Clay birth power symbols sculpted by the group

I’ve had the pleasure of running an intimate pregnant mamas’ circle over the last 6 months with Roshnii. It feels like we have all been on quite a journey witnessing tiny bellies grow into full voluptuous curves. We are now on the verge of welcoming several of these mamas over the threshold into new motherhood. What an exciting time.

There have been tears, growth, realisations and much laughter shared. As well as teaching yoga for pregnancy our focus when working with pregnant women is to encourage and facilitate them to dive deeper into their subconscious and unconscious, to explore and uncover more of themselves. 

I feel such gratitude to be able to walk this path beside pregnant mamas witnessing the infinite transformations that occur as the miracle of pregnancy unfolds. These last few months we have enjoyed making labyrinths as a tool for childbirth, moulding clay into birth power symbols, experimenting with the power of the breath in its myriad forms and used drawing and visualisation as a way to access deeper parts of ourselves.

This cycle of women is slowly coming to a close over the next couple of months. We would love to continue the group so if you are pregnant yourself or know someone you think would enjoy a nourishing nurturing space to prepare body and mind for birth please shout out. We would love to hear from you.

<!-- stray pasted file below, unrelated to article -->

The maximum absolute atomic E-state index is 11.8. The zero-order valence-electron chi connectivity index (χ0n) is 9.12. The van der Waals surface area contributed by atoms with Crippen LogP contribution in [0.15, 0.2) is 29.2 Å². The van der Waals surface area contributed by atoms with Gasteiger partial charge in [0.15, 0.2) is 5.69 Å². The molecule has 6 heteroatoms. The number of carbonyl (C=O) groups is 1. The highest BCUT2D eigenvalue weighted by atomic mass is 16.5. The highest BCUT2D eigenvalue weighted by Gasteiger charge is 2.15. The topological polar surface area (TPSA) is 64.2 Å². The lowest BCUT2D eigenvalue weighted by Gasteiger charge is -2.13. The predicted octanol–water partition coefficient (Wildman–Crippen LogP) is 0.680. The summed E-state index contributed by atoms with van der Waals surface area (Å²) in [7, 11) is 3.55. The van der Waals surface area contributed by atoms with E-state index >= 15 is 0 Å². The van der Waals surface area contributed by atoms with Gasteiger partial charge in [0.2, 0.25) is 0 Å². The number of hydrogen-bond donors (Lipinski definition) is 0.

Contact us for more information.

Babywearing, motherhood, postpartum, reviews

How and why I wore my babies

Before you read about my experiences of babywearing, take a look at these amazing images depicting Portuguese women in the earlier 20th Century carrying their babies.

portugal-babywearing

I loved using baby carriers to hold my babies close while on the move or at home, when they were little and needed cuddles while enabling me to keep my hands free.

By carrying my children I felt connected to women all over the world, through the ages and in different cultures who have done the same. It seemed the most natural way to move from place to place with a young baby as I was able to smell him, feel his body against mine, listen to his sounds, talk to him. He could see what I could see and be involved in my interactions with the world. I knew straight away when he was hungry and could also feed him while in the carrier if necessary. He didn’t need to cry to get my attention and he could sleep cuddled up against my body, where he felt safe and relaxed, not to mention soothed by my movements and heartbeat, which resembled what he felt in the womb. Continue reading “How and why I wore my babies”

baby, birth, breastfeeding, motherhood, postpartum

The amazing benefits of Skin-to-skin: Investing in your long-term wellbeing

There is nothing more beautiful than holding your bare baby against your skin in the magical moments after birth.

For some years now, the practice skin-to-skin contact, immediately or as soon as possible after birth, has been found to be beneficial to both mum and baby.

Newborn skin to skin

However, here in Portugal, it is still common practice for the pediatrician to take the baby away for medical checks in the first crucial minutes  or hours after birth. Here, I am going to explain why asserting your right to spend the first hour of life skin-to-skin with your baby is an investment in the long-term health and wellbeing of both of you.